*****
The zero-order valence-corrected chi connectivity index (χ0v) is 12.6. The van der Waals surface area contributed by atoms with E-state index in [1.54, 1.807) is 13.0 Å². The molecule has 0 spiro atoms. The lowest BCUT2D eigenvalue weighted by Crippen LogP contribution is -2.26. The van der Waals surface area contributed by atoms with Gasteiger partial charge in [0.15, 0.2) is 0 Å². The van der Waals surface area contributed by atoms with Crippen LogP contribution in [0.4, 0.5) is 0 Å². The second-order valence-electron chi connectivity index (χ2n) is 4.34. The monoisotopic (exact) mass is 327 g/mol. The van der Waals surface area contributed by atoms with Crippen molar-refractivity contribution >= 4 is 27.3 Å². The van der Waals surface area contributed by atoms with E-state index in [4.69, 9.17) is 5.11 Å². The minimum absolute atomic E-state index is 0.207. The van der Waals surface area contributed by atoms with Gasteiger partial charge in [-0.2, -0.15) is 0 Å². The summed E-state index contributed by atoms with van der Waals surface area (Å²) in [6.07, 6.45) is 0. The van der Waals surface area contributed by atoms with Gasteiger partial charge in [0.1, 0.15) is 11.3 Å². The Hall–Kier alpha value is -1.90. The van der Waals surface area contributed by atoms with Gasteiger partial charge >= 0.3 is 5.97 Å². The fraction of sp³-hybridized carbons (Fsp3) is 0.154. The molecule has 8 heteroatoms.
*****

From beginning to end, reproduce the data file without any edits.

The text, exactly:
The zero-order valence-corrected chi connectivity index (χ0v) is 12.6. The van der Waals surface area contributed by atoms with E-state index in [1.54, 1.807) is 13.0 Å². The molecule has 0 spiro atoms. The lowest BCUT2D eigenvalue weighted by Crippen LogP contribution is -2.26. The van der Waals surface area contributed by atoms with Gasteiger partial charge in [0.15, 0.2) is 0 Å². The van der Waals surface area contributed by atoms with Crippen LogP contribution in [0.4, 0.5) is 0 Å². The second-order valence-electron chi connectivity index (χ2n) is 4.34. The monoisotopic (exact) mass is 327 g/mol. The van der Waals surface area contributed by atoms with Crippen molar-refractivity contribution >= 4 is 27.3 Å². The van der Waals surface area contributed by atoms with E-state index in [4.69, 9.17) is 5.11 Å². The minimum absolute atomic E-state index is 0.207. The van der Waals surface area contributed by atoms with Gasteiger partial charge in [-0.2, -0.15) is 0 Å². The summed E-state index contributed by atoms with van der Waals surface area (Å²) in [6.07, 6.45) is 0. The van der Waals surface area contributed by atoms with Gasteiger partial charge in [0.1, 0.15) is 11.3 Å². The Hall–Kier alpha value is -1.90. The van der Waals surface area contributed by atoms with Gasteiger partial charge >= 0.3 is 5.97 Å². The fraction of sp³-hybridized carbons (Fsp3) is 0.154. The molecule has 8 heteroatoms.